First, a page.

To assess the accuracy of transsphenoidal hypophysectomy using 3-D printed patient-specific guides (3D-PSGs) in small-breed dogs.
Heads obtained from the cadavers of 19 small-breed dogs (ex vivo portion of study) and 3 healthy adult (3 to 4 years) purpose-bred Beagles with a median body weight of 9.2 kg.
In the ex vivo study, CT images of the cadavers were collected. The position, width, and length of the pituitary fossa and the pilot hole (insertion angle and place) were measured. Using PSGs, 19 pilot holes were made for the pituitary gland fossa, and CT was performed to assess the position accuracy. In the in vivo study, 3 surgical windows from the pilot holes were made using PSGs. Repeated CT and MRI were performed to evaluate the safeness and effectiveness of PSGs, followed by necropsy.
In the ex vivo study, the median (interquartile range) difference between the pre- and postoperative insertion angles was 2° (0° to 3.5°) and the median deviation of the pilot hole was 0.46 mm (0 to 1.58 mm). In the in vivo study, the surrounding structures were not damaged, and favorable outcomes were evident in terms of the shape, size, and position of the surgical window.
3D-PSGs provided a safe and effective surgical window for transsphenoidal hypophysectomy. Our findings emphasized the applicability of PSGs in brain surgery, in terms of accuracy and effectiveness.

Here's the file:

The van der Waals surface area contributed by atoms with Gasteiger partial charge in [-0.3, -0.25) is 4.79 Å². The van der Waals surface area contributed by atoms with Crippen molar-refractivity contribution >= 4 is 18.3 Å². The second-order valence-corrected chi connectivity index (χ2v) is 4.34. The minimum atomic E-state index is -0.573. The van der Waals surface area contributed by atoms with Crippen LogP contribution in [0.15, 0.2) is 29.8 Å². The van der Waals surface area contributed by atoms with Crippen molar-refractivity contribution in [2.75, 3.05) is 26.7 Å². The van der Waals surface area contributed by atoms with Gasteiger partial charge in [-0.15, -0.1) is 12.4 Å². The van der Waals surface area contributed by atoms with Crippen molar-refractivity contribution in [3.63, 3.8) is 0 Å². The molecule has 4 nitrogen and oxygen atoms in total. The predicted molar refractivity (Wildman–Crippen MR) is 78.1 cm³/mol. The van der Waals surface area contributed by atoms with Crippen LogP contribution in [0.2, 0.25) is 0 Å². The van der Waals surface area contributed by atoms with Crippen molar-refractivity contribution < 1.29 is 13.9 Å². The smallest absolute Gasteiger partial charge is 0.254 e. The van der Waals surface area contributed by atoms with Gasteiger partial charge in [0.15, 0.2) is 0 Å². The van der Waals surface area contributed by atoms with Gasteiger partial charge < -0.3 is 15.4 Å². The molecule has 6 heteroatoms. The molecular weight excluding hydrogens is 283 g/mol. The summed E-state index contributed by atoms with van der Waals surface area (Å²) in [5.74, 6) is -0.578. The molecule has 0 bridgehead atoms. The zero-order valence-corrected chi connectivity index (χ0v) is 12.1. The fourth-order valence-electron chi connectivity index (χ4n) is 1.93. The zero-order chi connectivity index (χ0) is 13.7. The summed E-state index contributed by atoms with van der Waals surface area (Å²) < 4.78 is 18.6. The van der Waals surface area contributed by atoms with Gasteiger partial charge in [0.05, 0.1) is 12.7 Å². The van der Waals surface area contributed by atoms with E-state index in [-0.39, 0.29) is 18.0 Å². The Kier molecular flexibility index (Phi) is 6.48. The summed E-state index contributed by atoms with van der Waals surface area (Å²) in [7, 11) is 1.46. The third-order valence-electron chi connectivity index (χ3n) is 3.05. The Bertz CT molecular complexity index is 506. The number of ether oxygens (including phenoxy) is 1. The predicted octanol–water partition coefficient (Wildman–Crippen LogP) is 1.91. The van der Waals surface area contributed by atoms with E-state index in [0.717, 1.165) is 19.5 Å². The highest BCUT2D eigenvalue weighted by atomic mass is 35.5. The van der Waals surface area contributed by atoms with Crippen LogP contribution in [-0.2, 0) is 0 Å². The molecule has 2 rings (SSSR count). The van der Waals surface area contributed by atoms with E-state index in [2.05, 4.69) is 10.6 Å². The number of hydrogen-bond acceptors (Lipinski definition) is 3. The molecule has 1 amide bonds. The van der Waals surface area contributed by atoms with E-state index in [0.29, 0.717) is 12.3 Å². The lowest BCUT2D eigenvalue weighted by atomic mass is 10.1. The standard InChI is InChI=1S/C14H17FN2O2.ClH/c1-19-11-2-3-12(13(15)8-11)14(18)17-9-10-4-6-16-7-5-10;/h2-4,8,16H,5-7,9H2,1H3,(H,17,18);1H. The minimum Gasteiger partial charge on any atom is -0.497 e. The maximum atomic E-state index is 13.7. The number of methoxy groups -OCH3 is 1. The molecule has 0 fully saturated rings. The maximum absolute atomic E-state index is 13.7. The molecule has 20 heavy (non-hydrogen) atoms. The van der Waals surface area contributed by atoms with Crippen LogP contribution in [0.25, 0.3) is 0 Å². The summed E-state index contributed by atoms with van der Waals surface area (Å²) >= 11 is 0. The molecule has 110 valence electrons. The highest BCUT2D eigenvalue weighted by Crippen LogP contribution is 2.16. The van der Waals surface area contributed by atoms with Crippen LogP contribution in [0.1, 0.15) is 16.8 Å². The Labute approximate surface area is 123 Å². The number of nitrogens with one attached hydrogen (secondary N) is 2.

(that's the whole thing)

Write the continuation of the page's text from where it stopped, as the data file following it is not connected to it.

To describe a novel transforaminal approach for surgical excision of the atlantoaxial (AA) band and examine its feasibility, safety, and mechanical advantages in an ex vivo study and clinical cases.
26 canine cadavers and 2 canine patients with AA bands.
The transforaminal approach via the first intervertebral foramen was designed to avoid damaging the dorsal AA ligament (DAAL) and dorsal laminas to maintain joint stability. The cadaveric study started on December 2020 and lasted 3 months. The ligamentum flavum (LF) was removed using a novel approach; then, gross examination was conducted to verify the potential damage to the spinal cord and associated structures and the adequacy of LF removal. Subsequently, the ex vivo tension test of the DAAL was conducted to establish whether the approach induced mechanical damage to the ligaments. Finally, 2 dogs diagnosed with an AA band were surgically treated with the transforaminal approach.
In the cadaveric study, postsurgical evaluation verified the subtotal removal of LF without damage to the dura mater. There were no significant differences in the mechanical properties of the DAAL, including the ultimate strength (P = .645) and displacement (P = .855), between the surgical and intact groups during the ex vivo tension test. In clinical cases, clinical signs and neurologic grades improved until the final follow-up.
The described surgical procedure using a transforaminal approach appears to sufficiently permit the removal of an AA band while reducing damage to the DAAL and spinal cord. Our study highlights the feasibility of the transforaminal approach.